Last week I have installed a Microsoft UAG array. I installed Microsoft ForeFront Unified Access Gateway 2010 including Service Pack 1. When using an array configuration you have to deploy Microsoft’s Network Load Balancing (NLB) for redundancy and load balancing purposes. I configured NLB with multicast and IGMP support. I had configured some HTTPS trunks and some HTTP trunks for http-to-https redirection.
Everything was working perfectly and I decided to install the update KB2585140 (ForeFront UAG SP1 Update 1). The main reason for installation was the introduction of SharePoint 2010 with Office Web Apps and Lync web services publishing.
The installation process was easy and completed without any errors. I noticed that after installing the update I couldn’t activate any configuration changes. Everything I hit Activate I receive the following error message:
The Activation works again by deleting all HTTP trunks and only use HTTPS trunks. The customer started a support call with Microsoft and Microsoft acknowledges this behavior when installing the update on an array configuration. At first Microsoft advised to “break” the array and use a stand-alone server deployment. If that isn’t an option we should uninstall the update. We are told that the current configuration will get to the configuration state prior to the installation.
This morning the customer received another e-mail from Microsoft stating at more and more calls were logged with the same issues. The issues now has the highest priority for the Microsoft UAG developers. Microsoft couldn’t tell when the issue will be fixed, but I guess very soon.
So when using a Microsoft UAG array configuration DON’T install Microsoft UAG SP1 Update-1.
Using a Microsoft CA is very common in network to issue self-signed certificates. Last week I had to configure a Windows IIS server with client certificate authorization. Remote people (non Active Directory users) need a client certificate to browse to a specific website. The communication between the remote user and the website is secure by a default SSL web certificate.
The website is configured to require SSL and client certificate authentication. Within IIS I configured Client Certificate Mappings to authenticate the remote users. To create Client Certificate Mappings I had to generate client certificates. Client certificates can be generated by installing a Microsoft Certificate Authority. You can also use OpenSSL to generate client certificate, but this customers has a complete Microsoft Windows environment, so I decided to install a Microsoft CA.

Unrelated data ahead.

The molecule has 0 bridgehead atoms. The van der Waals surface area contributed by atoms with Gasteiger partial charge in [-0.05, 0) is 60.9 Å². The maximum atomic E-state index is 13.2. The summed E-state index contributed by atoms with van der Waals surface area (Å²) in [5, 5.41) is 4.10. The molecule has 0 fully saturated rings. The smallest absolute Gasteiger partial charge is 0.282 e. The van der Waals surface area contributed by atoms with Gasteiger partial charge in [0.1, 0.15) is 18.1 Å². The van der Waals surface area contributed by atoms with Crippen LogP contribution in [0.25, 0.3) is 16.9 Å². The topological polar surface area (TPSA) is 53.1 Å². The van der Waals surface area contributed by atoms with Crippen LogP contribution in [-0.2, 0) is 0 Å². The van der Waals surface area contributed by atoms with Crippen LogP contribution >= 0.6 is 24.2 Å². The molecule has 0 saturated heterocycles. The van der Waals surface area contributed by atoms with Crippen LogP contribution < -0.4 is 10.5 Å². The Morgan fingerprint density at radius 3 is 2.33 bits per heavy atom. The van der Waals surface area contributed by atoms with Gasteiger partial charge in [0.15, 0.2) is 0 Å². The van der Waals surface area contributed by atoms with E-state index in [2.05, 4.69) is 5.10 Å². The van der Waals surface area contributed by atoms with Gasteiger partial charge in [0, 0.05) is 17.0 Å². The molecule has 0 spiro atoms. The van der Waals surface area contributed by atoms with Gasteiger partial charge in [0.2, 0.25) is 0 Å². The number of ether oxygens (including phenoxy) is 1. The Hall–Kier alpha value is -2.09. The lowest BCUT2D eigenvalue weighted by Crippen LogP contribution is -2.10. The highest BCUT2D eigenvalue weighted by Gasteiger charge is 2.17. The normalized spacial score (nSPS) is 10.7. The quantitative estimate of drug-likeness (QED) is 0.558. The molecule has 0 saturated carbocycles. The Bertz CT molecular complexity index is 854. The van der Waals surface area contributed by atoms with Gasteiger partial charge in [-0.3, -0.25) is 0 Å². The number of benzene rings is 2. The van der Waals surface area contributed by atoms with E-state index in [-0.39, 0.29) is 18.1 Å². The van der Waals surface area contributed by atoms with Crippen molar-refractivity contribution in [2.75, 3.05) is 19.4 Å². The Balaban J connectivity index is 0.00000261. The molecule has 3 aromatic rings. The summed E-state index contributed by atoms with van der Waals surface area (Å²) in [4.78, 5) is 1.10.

You can install two kinds of CA’s:
A standalone CA does not issue certificates independent of administrator intervention. The reasoning for this is based upon the fact that a standalone CA doesn’t tap into a local or domain user account. Instead, it relies upon human intervention as a ‘last check’ method prior to issuing a certificate. Standalone CA certificates are also not distributed automatically, but further require a delivery method, such as group policy (for local domain users), or via further human intervention. For Web and Internet access, this is the type of CA to use.
The enterprise CA adds a new level of flexibility and ability to the certificate picture, but also added complexity. The Enterprise CA is integrated with Active Directory, and only provides certificates to members within that Active Directory. This pretty much kills the idea of having both an extranet or secure Internet communications along with secure local domain communications. Enterprise Certificates can, however, be used in a manner that falls within the ‘not often, but still really nifty’ category. Enterprise Certificates can be used to bypass repeated and redundant domain authentication, and when properly configured, can be used to further enhance the standard Kerberos authentication methods. Enterprise Certificates are automatically issued for every user account when it is created. The certificate itself, since it is a file, can be stored on any storage location and can still be valid. In keeping along this train of thought, it is possible to place a certificate on a card or plug-in device that can be used to authenticate a user during the normal Kerberos authentication process. These specialized devices are called Smart Cards, and while Smart Card implementation is somewhat expensive, several large corporations have implemented this technology as an added safety factor. […] Source